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How to see your computers internal temperature

Posted by Micronion on the September 16th, 2007

When you turn on your computer, it gets hot. This part is obvious — but just how hot does it get? That depends on a lot of different things, but right now you just want to find out how hot it really is inside that sealed metal case. There is a multitude of programs available on the internet (after all, it IS the internet) and there’s probably a way to do this without any extra programs at all, but I’m going to teach you to do this the way I like.

Download & Install SpeedFan

I recommend using a program called SpeedFan which is a neat little tool that not only allows you to see that the insides of your computer are burning up, but also lets you adjust the speeds of your fans (It also lets you see critical hard disk and motherboard information but that’s not why you’re reading this article). You can download the program here (the main site is here). You’ll get a small .exe file which will ask you to install the program. Click through the prompts and when everything’s all done you should start up the program which should look a little bit like this:

Speedfan

If you don’t see anything remotely like that then you either messed up somewhere or the author of SpeedFan changed the interface and I haven’t realized that yet. If you’re a true American like myself and have failed out of “Metric System 101″ then go to “Configure” and then the “Options” tab in the configuration window. Near the bottom of this box you should see a more friendly unit of measure known to us as Fahrenheit. Hit OK then prepare for a surprise….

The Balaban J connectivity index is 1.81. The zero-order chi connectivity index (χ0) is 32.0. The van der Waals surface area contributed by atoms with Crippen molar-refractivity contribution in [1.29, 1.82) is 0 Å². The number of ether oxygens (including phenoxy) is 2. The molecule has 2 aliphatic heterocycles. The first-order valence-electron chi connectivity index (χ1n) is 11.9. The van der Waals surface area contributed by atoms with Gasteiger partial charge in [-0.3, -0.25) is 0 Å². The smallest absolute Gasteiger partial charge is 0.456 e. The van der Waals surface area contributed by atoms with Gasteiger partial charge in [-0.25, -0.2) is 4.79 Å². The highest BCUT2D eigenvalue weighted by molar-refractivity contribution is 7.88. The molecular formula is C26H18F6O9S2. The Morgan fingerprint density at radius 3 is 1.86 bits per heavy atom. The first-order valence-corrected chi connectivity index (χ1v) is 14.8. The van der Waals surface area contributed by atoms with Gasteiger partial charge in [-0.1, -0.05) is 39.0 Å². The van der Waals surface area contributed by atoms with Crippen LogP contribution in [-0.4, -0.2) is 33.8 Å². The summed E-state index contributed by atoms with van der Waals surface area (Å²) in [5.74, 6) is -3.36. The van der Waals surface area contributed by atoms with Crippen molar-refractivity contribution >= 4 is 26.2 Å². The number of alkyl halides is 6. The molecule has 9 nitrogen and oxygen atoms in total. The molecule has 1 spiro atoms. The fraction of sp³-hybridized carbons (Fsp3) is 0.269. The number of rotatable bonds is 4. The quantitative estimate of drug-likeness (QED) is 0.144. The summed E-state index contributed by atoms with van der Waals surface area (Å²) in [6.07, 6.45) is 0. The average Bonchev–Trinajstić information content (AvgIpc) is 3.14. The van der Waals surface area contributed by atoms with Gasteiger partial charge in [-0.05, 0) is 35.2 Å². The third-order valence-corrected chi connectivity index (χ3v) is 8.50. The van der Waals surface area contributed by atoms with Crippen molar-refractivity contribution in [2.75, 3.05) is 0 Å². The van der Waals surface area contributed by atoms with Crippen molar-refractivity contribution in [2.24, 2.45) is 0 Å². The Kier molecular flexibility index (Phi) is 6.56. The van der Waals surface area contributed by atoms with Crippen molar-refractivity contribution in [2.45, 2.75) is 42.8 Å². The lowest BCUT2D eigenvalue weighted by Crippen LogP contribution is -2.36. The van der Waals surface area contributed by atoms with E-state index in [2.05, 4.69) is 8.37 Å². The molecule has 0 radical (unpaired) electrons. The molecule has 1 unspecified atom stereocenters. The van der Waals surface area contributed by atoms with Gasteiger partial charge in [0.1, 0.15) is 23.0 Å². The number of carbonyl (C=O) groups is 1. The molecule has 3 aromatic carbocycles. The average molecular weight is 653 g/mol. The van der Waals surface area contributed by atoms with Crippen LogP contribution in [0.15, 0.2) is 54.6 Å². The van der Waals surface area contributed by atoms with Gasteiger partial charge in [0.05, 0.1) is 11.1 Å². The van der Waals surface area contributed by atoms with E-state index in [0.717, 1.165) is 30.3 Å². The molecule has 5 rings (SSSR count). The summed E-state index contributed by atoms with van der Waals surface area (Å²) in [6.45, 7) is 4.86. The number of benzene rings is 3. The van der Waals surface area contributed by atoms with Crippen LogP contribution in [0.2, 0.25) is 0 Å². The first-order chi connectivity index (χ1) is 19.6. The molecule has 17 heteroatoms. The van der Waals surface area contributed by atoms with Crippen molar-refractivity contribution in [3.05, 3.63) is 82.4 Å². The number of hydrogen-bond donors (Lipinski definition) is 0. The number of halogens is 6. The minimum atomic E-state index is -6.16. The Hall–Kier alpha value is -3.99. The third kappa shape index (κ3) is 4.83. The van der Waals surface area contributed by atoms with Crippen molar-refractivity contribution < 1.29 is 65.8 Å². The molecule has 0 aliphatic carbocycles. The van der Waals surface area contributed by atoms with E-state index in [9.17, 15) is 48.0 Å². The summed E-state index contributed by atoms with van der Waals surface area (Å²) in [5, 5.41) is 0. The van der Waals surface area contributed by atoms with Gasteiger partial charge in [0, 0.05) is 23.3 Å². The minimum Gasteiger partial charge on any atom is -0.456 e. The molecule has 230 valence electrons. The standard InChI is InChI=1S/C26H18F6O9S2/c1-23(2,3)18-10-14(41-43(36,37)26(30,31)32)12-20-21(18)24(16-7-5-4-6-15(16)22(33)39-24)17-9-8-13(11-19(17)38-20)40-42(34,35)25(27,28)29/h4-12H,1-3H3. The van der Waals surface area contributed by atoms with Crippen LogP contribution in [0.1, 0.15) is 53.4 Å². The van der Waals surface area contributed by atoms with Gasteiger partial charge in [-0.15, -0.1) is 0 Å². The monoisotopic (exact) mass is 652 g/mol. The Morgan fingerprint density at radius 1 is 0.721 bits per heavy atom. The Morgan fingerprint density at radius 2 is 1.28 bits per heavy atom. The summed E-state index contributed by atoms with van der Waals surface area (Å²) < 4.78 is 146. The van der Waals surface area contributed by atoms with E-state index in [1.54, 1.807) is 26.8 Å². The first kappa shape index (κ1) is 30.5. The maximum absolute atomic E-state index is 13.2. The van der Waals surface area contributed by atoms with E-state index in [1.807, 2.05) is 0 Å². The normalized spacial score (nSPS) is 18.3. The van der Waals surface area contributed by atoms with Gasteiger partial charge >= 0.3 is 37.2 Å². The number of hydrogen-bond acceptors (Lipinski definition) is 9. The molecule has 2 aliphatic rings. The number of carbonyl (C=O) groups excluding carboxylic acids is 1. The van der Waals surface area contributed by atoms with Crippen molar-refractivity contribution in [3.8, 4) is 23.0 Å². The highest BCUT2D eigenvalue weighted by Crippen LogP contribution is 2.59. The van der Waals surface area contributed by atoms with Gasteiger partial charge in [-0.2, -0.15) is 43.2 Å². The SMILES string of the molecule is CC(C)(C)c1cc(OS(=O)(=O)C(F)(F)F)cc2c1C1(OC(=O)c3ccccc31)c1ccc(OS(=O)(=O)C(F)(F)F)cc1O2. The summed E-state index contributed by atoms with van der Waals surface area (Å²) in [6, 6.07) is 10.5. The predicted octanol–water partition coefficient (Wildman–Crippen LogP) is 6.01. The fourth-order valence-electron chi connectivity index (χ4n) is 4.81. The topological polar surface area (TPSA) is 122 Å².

Read the Computers Temperature

If you’ve done everything correctly so far you’re probably freaking out right now because SpeedFan is telling you that the insides of your computer are over 120 degrees Farenheit (equivelant to 49 C). In case you don’t see it, the temperatures are in the right-side box with the blue, red, and green arrows.

Let’s get one thing straight right now: the temperatures I will recommend in this article are higher than what most websites will tell you is normal. My computer is a bit over-powered and under-ventilated and someday I might be motivated enough to fix that — but nothing has blown up yet…

So when should you panic? In my opinion (and note that this is just a personal opinion) if the highest temerature sensor is under 140 F (60 C) then you’re fine. If it’s over that then start looking for ways to fix it (or bake cookies!). But hold on a second, there’s more than one temperature sensor in your computer! The sensors that are named “HDx” are the hard disk temperatures. These shouldn’t ever go above 110 F (43 C). Next we have the “Remote” and “Ambient” sensors. One or more of those may be your CPU temperature — this tends to be higher and will peak while you work on intensive tasks like photo editing or video game playing. Other temperatures may be the ambient case temperature — this is how hot your hand would feel if you stuck it in the case (which you should never do — unless you know what you’re doing, like me).

Congratulations, you’ve learned that the insides of a PC are warm enough to fry an egg (well, maybe not). Unless you’re having major problems or otherwise need to lower the temperature inside your case then this article has hopefully helped you. If there’s something else you’d like to see here don’t hesitate to leave a comment!

7 Responses to 'How to see your computers internal temperature'

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  1. Jeoh said,

    on September 19th, 2007 at 1:22 pm

    Some motherboards support changing the fan speed, which might lower the temperature as well. You can change the speed by clicking the arrows, which you can find below the actual fan speeds. Note that this will most likely cause more noise.

  2. Chad said,

    on July 10th, 2009 at 3:04 pm

    love the heads up, but how do you know its working? Is it just when the temp starts to drop. btw im using this for my laptop and my laptop is practically on fire O.o hopefully this will help me in the long run ^^

  3. mei said,

    on July 20th, 2009 at 3:34 am

    Hi,

    just wanted to tell you thank you for your tutorial! It really helped me out a lot!


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